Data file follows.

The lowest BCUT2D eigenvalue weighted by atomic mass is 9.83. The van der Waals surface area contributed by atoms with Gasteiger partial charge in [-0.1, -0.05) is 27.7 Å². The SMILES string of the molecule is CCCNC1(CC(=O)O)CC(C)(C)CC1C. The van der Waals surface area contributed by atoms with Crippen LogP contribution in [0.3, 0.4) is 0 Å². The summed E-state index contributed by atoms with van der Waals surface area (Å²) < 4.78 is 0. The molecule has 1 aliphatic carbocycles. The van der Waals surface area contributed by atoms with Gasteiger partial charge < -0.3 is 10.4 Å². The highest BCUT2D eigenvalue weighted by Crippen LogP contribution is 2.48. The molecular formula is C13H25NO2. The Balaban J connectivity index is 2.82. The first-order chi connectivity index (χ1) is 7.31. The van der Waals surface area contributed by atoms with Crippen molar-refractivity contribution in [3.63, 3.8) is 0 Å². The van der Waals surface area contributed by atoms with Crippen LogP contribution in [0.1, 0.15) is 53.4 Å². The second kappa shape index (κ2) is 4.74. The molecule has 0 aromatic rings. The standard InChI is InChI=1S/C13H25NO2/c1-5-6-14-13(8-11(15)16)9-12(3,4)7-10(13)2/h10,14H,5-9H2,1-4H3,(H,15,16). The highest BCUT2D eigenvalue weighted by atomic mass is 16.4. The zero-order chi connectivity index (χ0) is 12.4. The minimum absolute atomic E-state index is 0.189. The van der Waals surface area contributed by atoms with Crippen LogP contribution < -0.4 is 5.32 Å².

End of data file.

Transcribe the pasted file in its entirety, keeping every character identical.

The lowest BCUT2D eigenvalue weighted by atomic mass is 9.83. The van der Waals surface area contributed by atoms with Gasteiger partial charge in [-0.1, -0.05) is 27.7 Å². The SMILES string of the molecule is CCCNC1(CC(=O)O)CC(C)(C)CC1C. The van der Waals surface area contributed by atoms with Crippen LogP contribution in [0.3, 0.4) is 0 Å². The summed E-state index contributed by atoms with van der Waals surface area (Å²) < 4.78 is 0. The molecule has 1 aliphatic carbocycles. The van der Waals surface area contributed by atoms with Gasteiger partial charge < -0.3 is 10.4 Å². The highest BCUT2D eigenvalue weighted by Crippen LogP contribution is 2.48. The molecular formula is C13H25NO2. The Balaban J connectivity index is 2.82. The first-order chi connectivity index (χ1) is 7.31. The van der Waals surface area contributed by atoms with Crippen molar-refractivity contribution in [3.63, 3.8) is 0 Å². The van der Waals surface area contributed by atoms with Crippen LogP contribution in [0.1, 0.15) is 53.4 Å². The second kappa shape index (κ2) is 4.74. The molecule has 0 aromatic rings. The standard InChI is InChI=1S/C13H25NO2/c1-5-6-14-13(8-11(15)16)9-12(3,4)7-10(13)2/h10,14H,5-9H2,1-4H3,(H,15,16). The highest BCUT2D eigenvalue weighted by atomic mass is 16.4. The zero-order chi connectivity index (χ0) is 12.4. The minimum absolute atomic E-state index is 0.189. The van der Waals surface area contributed by atoms with Crippen LogP contribution < -0.4 is 5.32 Å².